Wake Up Wal-Mart: Global Warming Regulation is Bad for Business

Tom Borelli
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Posted: Nov 10, 2007 12:01 PM
Wake Up Wal-Mart: Global Warming Regulation is Bad for Business

Wal-Mart needs to appreciate an observation made by Napoleon: “Never interrupt your enemy when he is making a mistake.”

At the recent U.S. Conference of Mayors Climate Protection Summit, Wal-Mart announced the company was forming a partnership with the Clinton Climate Initiative to develop and sell energy saving products for lower prices to cities. This announcement is further evidence that Wal-Mart’s Corporate Social Responsibility (CSR) policies are damaging its business.

Wal-Mart believes it can use the concern about global warming to improve its public image. Accordingly, the company is disclosing its estimated environmental impact and promoting its actions to reduce its carbon footprint. By following this model of a CSR company, Wal-Mart hopes to earn public credit by playing an active role in being part of the “solution”.

The problem for Wal-Mart is its CSR strategy has blinded it from the reality that global warming alarmism and subsequent regulation is a colossal business risk. In the short term, the company will get some positive headlines for being “green” but in the long term, the impact of high-energy prices from global warming regulation will harm its business.

Unbelievably, Wal-Mart’s CSR strategy includes lobbying to increase its operating costs. Wal-Mart is demonstrating its “responsibility” in fighting global warming by supporting a cap-and-trade regulatory scheme to reduce carbon dioxide emissions.

In 2006, Wal-Mart joined a number of other companies in a Senate hearing and urged Congress to establish mandatory emissions on carbon dioxide. At the hearing, Wal-Mart’s vice president of corporate strategy and sustainability said, “Because we see climate as a critical social issue and because we believe that greenhouse gases can be cost-effectively reduced throughout the economy, Wal-Mart would accept a mandatory cap-and-trade system to control greenhouse gas emissions.”

Since fossil fuels account for over 80 percent of U.S. energy supplies, cap-and-trade will drive energy prices significantly higher.

Because of its mammoth size, energy is a major driver of Wal-Mart’s operating expenses. It operates one of the largest truck fleets in the nation. In fact, according to its website, Wal-Mart owns almost 7,000 trucks that drive over 870,000,000 miles a year and consume an estimated 134,158,000 gallons of diesel fuel.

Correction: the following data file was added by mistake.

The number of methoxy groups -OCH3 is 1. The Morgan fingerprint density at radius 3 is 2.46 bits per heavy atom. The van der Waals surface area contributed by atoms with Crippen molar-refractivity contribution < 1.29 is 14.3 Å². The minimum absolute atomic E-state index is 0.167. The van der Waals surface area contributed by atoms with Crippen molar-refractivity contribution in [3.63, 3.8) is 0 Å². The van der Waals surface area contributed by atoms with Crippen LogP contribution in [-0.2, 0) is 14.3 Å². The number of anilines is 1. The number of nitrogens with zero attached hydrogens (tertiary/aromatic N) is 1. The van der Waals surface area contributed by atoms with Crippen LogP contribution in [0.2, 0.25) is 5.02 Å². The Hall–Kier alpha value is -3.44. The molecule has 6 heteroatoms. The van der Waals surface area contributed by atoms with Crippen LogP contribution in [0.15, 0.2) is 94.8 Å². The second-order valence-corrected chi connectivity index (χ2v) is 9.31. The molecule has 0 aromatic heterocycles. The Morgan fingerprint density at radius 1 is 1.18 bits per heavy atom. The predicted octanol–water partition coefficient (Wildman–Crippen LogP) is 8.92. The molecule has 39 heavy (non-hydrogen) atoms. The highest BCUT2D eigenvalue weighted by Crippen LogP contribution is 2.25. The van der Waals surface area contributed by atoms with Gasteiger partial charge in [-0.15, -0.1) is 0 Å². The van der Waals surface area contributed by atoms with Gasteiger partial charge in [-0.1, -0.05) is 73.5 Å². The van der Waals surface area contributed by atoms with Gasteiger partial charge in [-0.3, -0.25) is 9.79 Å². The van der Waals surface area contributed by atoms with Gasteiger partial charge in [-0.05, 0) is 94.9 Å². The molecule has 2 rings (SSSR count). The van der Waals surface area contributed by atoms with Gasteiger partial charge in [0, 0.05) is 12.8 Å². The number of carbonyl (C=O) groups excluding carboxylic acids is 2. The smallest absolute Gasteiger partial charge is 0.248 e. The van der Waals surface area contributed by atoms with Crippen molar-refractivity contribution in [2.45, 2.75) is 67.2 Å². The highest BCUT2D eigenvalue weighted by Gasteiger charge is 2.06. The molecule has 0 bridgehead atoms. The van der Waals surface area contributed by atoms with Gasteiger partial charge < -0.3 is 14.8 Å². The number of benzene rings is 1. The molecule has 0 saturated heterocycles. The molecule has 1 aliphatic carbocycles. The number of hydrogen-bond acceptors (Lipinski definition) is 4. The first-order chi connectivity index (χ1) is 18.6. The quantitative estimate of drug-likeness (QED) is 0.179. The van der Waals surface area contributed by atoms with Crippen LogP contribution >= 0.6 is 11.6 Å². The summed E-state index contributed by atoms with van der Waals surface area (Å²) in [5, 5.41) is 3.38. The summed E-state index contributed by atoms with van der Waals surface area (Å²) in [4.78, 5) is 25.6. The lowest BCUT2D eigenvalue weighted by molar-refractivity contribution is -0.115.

In addition, Wal-Mart is the largest private consumer of electricity in the U.S. Clearly, even a modest increase in energy prices will dramatically increase the operating cost of its business.

Importantly, higher energy prices will also harm its customers. In August, the company reported disappointing quarterly earnings that were partially attributed to higher gasoline prices that reduced consumer spending.

With oil prices approaching $100 a barrel, Wal-Mart’s customers will be squeezed even further. According to a recent story in the Wall Street Journal, the cost to heat a home in the northeast could more than double, “Between 2000 and 2005, the average cost in New England for a winter's supply of heating oil was about $900 a household. Last year, it hit a record $1,433 and this year it could reach $2,200, said Mark Wolfe, executive director of the National Energy Assistance Directors Association.”

Wal-Mart does recognize its energy liability and it is trying to reduce its energy consumption in its truck fleet and stores – that’s good business. However, these savings will be overwhelmed by a dramatic rise in energy prices resulting from global warming regulation. Even if the company obtains revenue from selling carbon credits, its customer’s purchasing power will be reduced.

Ironically, by acting “responsibly” Wal-Mart is negligent to its shareholders, employees and customers. Supporting regulations that will decrease their customer’s standard of living and add to its operating costs is an example of corporate irresponsibility.

A responsible company would first investigate the claims about man’s role in climate change and set a business course based on reality despite the prevailing notions of the liberal elite. Such an investigation would lead Wal-Mart to recognize the unproven relationship between carbon dioxide emissions and global warming. In this scenario, Wal-Mart would execute a completely different strategy: lobby for a national policy encouraging domestic energy exploration.

However, conducting this type of due-diligence is counter to the CSR movement whose philosophical underpinning is socialism.

Finally, it will only be a matter of time until the labor unions and environmental activists use Wal-Mart’s immense carbon footprint, which the company has graciously provided on its website, as an argument against building more superstores. In the U.S., its truck fleet emits 1,365,000 metric tons of carbon dioxide and its stores release over 15 million tons of carbon dioxide.

Prompted by its critics, many mayors will find it politically expedient to oppose construction of new superstores. With some mayors campaigning against bottled water to reduce greenhouse gas emissions, targeting Wal-Mart is a no-brainer.

It’s amazing that Wal-Mart’s critics have remained quiet so far. But then again, perhaps Wal-Mart’s critics are heeding Napoleon’s advice.